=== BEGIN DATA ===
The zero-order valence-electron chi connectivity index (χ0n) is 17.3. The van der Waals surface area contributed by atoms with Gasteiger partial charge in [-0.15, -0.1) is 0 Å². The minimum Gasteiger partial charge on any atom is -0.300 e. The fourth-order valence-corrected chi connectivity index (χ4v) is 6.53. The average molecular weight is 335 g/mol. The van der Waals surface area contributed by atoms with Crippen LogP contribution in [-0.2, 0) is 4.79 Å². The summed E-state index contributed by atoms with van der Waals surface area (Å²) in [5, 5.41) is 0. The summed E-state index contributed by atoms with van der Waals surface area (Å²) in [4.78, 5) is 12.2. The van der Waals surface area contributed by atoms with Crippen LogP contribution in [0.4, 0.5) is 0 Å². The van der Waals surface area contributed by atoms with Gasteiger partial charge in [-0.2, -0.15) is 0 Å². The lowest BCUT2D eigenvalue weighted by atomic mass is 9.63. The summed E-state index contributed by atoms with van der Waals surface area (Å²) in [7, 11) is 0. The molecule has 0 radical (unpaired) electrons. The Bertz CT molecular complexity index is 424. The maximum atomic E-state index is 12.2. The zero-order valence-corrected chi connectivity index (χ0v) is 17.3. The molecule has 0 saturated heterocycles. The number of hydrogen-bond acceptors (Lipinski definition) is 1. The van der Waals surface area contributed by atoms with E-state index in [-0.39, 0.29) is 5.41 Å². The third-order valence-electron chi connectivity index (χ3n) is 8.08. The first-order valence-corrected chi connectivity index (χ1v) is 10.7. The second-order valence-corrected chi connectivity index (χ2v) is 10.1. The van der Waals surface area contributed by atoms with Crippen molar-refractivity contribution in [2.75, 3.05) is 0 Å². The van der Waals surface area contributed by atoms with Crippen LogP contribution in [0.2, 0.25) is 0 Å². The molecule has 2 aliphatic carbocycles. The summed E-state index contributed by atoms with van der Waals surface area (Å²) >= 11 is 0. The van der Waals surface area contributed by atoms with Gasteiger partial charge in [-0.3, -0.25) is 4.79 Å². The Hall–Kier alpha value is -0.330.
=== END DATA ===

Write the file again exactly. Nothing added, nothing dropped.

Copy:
The zero-order valence-electron chi connectivity index (χ0n) is 17.3. The van der Waals surface area contributed by atoms with Gasteiger partial charge in [-0.15, -0.1) is 0 Å². The minimum Gasteiger partial charge on any atom is -0.300 e. The fourth-order valence-corrected chi connectivity index (χ4v) is 6.53. The average molecular weight is 335 g/mol. The van der Waals surface area contributed by atoms with Crippen LogP contribution in [-0.2, 0) is 4.79 Å². The summed E-state index contributed by atoms with van der Waals surface area (Å²) in [5, 5.41) is 0. The summed E-state index contributed by atoms with van der Waals surface area (Å²) in [4.78, 5) is 12.2. The van der Waals surface area contributed by atoms with Crippen LogP contribution in [0.4, 0.5) is 0 Å². The van der Waals surface area contributed by atoms with Gasteiger partial charge in [-0.2, -0.15) is 0 Å². The lowest BCUT2D eigenvalue weighted by atomic mass is 9.63. The summed E-state index contributed by atoms with van der Waals surface area (Å²) in [7, 11) is 0. The molecule has 0 radical (unpaired) electrons. The Bertz CT molecular complexity index is 424. The maximum atomic E-state index is 12.2. The zero-order valence-corrected chi connectivity index (χ0v) is 17.3. The molecule has 0 saturated heterocycles. The number of hydrogen-bond acceptors (Lipinski definition) is 1. The van der Waals surface area contributed by atoms with E-state index in [-0.39, 0.29) is 5.41 Å². The third-order valence-electron chi connectivity index (χ3n) is 8.08. The first-order valence-corrected chi connectivity index (χ1v) is 10.7. The second-order valence-corrected chi connectivity index (χ2v) is 10.1. The van der Waals surface area contributed by atoms with Crippen molar-refractivity contribution in [2.75, 3.05) is 0 Å². The van der Waals surface area contributed by atoms with Crippen LogP contribution in [0.2, 0.25) is 0 Å². The molecule has 2 aliphatic carbocycles. The summed E-state index contributed by atoms with van der Waals surface area (Å²) >= 11 is 0. The van der Waals surface area contributed by atoms with Gasteiger partial charge in [-0.3, -0.25) is 4.79 Å². The Hall–Kier alpha value is -0.330.